Dutch court orders Shell to cut its emissions by 45 percent by 2030

It's a historic win for the climate movement.

Piroschka Van De Wouw / reuters

Dutch environmentalists have won a landmark court case that could have significant ramifications for the global climate movement and oil companies. On Wednesday, The Hague District Court ordered Royal Dutch Shell to reduce its carbon emissions by 45 percent by the end of the decade. After hearing both sides, a panel of judges determined the energy giant's climate plan was too vague. "[It] is not concrete, has many caveats and is based on monitoring social developments rather than the company's own responsibility for achieving a CO2 reduction," the court said.

Milieudefensie, the Dutch branch of Friends of the Earth, alongside several other charities, human rights groups and eventually more than 17,000 co-plaintiffs, sued Shell in 2018, demanding the company bring its emissions in line with the Paris Agreement. The case went to court last December. Following Wednesday's decision, the court didn't say how Shell should meet its new emissions target, noting its parent company "has complete freedom in how it meets its reduction obligation and in shaping the Shell group's corporate policy." The case is unique in that the court didn't order Shell to pay any monetary damages. It's also worth noting the ruling only applies to the company's operations in The Netherlands.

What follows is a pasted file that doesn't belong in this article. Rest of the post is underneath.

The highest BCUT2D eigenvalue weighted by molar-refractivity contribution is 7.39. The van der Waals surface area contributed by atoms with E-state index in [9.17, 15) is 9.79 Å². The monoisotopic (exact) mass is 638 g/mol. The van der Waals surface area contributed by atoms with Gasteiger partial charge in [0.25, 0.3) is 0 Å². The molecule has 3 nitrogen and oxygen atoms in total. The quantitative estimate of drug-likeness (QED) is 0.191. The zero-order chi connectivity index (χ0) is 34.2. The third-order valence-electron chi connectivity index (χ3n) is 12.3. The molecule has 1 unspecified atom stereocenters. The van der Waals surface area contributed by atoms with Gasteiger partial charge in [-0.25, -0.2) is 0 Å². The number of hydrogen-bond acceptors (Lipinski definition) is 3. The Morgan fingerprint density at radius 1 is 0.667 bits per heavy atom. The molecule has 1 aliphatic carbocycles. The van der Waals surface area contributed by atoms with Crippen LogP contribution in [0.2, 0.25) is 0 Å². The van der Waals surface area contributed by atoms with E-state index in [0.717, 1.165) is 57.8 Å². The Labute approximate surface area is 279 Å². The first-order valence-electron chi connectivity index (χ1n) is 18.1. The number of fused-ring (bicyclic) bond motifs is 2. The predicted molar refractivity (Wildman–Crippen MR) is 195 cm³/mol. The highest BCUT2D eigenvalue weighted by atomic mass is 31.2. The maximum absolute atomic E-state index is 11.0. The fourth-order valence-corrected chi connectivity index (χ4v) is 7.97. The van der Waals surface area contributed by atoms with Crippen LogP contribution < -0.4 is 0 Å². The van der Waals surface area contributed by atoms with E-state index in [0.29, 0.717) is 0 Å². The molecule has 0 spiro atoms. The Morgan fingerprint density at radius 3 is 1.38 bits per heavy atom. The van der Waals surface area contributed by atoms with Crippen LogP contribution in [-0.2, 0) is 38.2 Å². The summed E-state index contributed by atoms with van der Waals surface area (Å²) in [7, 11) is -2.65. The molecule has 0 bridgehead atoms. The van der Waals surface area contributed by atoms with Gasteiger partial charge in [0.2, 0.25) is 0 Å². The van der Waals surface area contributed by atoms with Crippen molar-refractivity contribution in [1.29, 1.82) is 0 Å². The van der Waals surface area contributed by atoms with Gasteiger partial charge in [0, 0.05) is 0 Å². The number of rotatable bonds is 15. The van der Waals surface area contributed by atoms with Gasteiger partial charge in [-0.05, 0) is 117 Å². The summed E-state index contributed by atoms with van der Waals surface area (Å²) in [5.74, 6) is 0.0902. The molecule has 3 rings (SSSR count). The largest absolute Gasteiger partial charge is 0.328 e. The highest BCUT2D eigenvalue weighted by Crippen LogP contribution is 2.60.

Shell called the decision "disappointing" and said it plans to challenge it. "Even if Shell decides to appeal, the ruling will lead to more cases worldwide and politicians and oil and gas companies will feel the pressure to change their course," a spokesperson for Milieudefensie told Euronews.

"The Shell decision is a watershed for the oil and gas industry,' Carroll Muffett, the CEO and president of the Center for International Environmental Law, told Gizmodo. "The court has made clear that Shell and similarly situated actors must take responsibility for reducing not only the direct emissions that arise from its own operations." The decision also comes at a pivotal moment of the climate crisis. In its 2020 Emissions Gap Report, the United Nations issued a stark warning. It said the world is on course towards a catastrophic 3 degree Celsius increase in global temperatures by 2050 if governments across the world don't rein in carbon emissions by the end of the decade.